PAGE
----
Deformability-based flow cytometry
Article first published online: 17 MAY 2004
Copyright © 2004 Wiley-Liss, Inc.
Cytometry Part A
Special Issue: Cytomics—New Technologies: Towards a Human Cytome Project
Volume 59A, Issue 2, pages 203–209, June 2004
How to Cite
Lincoln, B., Erickson, H. M., Schinkinger, S., Wottawah, F., Mitchell, D., Ulvick, S., Bilby, C. and Guck, J. (2004), Deformability-based flow cytometry. Cytometry, 59A: 203–209. doi: 10.1002/cyto.a.20050
- Issue published online: 20 MAY 2004
- Article first published online: 17 MAY 2004
- Manuscript Accepted: 1 MAR 2004
- Manuscript Revised: 27 FEB 2004
- Manuscript Received: 8 DEC 2003
- Wolfgang-Paul Prize from the Humboldt Foundation
- Evacyte Corporation, Austin, Texas
- optical stretcher;
- cell marker;
- breast cancer;
- stem cells;
- optical deformability
Elasticity of cells is determined by their cytoskeleton. Changes in cellular function are reflected in the amount of cytoskeletal proteins and their associated networks. Drastic examples are diseases such as cancer, in which the altered cytoskeleton is even diagnostic. This connection between cellular function and cytoskeletal mechanical properties suggests using the deformability of cells as a novel inherent cell marker.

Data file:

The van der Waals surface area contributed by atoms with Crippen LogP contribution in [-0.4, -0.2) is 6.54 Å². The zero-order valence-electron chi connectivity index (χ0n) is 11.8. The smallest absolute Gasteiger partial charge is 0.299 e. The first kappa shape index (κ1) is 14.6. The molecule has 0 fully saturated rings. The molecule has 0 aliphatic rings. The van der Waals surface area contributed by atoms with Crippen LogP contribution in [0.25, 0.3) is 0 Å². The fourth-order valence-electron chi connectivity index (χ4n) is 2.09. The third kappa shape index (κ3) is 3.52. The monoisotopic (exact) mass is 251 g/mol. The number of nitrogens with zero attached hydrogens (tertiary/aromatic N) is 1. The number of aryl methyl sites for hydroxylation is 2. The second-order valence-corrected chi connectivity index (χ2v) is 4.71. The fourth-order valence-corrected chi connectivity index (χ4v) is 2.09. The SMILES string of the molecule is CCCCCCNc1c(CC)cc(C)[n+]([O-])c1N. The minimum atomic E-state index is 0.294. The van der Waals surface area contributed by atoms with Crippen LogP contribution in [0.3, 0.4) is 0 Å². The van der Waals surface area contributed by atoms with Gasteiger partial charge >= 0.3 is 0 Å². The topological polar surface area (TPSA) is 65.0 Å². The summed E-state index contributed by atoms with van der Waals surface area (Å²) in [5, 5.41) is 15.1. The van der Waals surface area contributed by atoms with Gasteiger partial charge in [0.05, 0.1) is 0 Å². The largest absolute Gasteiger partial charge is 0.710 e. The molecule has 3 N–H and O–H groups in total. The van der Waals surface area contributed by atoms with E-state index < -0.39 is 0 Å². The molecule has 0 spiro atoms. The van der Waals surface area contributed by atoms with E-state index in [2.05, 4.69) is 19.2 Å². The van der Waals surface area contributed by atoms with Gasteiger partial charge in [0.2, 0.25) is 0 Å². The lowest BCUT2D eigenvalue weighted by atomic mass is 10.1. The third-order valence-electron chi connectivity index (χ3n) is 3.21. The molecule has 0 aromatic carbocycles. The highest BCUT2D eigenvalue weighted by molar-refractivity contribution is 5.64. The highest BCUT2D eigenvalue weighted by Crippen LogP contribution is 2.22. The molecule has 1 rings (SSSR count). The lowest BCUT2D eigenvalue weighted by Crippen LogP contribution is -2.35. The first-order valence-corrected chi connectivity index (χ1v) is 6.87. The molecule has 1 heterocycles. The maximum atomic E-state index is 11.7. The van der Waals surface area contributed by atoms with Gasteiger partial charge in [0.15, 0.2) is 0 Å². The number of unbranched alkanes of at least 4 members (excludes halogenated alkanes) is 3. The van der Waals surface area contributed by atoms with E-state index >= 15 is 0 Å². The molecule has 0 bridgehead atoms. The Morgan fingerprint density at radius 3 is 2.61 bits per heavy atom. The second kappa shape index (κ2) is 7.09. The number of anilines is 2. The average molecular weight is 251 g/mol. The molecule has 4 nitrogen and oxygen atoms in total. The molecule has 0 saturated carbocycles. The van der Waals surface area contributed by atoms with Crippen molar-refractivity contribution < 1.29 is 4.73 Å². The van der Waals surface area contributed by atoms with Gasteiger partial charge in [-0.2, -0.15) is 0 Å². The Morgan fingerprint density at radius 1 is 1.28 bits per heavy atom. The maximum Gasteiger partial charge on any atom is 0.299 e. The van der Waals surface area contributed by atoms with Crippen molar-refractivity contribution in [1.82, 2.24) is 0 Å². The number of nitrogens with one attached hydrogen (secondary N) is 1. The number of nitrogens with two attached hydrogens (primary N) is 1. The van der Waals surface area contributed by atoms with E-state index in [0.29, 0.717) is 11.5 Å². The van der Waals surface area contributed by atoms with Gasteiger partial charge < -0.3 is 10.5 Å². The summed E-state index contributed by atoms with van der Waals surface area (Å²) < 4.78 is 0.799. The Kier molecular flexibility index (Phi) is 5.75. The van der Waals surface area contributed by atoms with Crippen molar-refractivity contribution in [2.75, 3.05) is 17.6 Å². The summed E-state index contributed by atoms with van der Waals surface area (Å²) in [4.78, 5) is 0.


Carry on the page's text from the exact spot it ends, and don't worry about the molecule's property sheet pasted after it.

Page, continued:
The optical stretcher is a new laser tool capable of measuring cellular deformability. A unique feature of this deformation technique is its potential for high throughput, with the incorporation of a microfluidic delivery of cells.
Rudimentary implementation of the microfluidic optical stretcher has been used to measure optical deformability of several normal and cancerous cell types. A drastic difference has been seen between the response of red blood cells and polymorphonuclear cells for a given optically induced stress. MCF-10, MCF-7, and modMCF-7 cells were also measured, showing that while cancer cells stretched significantly more (five times) than normal cells, optical deformability could even be used to distinguish metastatic cancer cells from nonmetastatic cancer cells. This trimodal distribution was apparent after measuring a mere 83 cells, which shows optical deformability to be a highly regulated cell marker.
Preliminary work suggests a deformability-based cell sorter similar to current fluorescence-based flow cytometry without the need for specific labeling. This could be used for the diagnosis of all diseases, and the investigation of all cellular processes, that affect the cytoskeleton. © 2004 Wiley-Liss, Inc.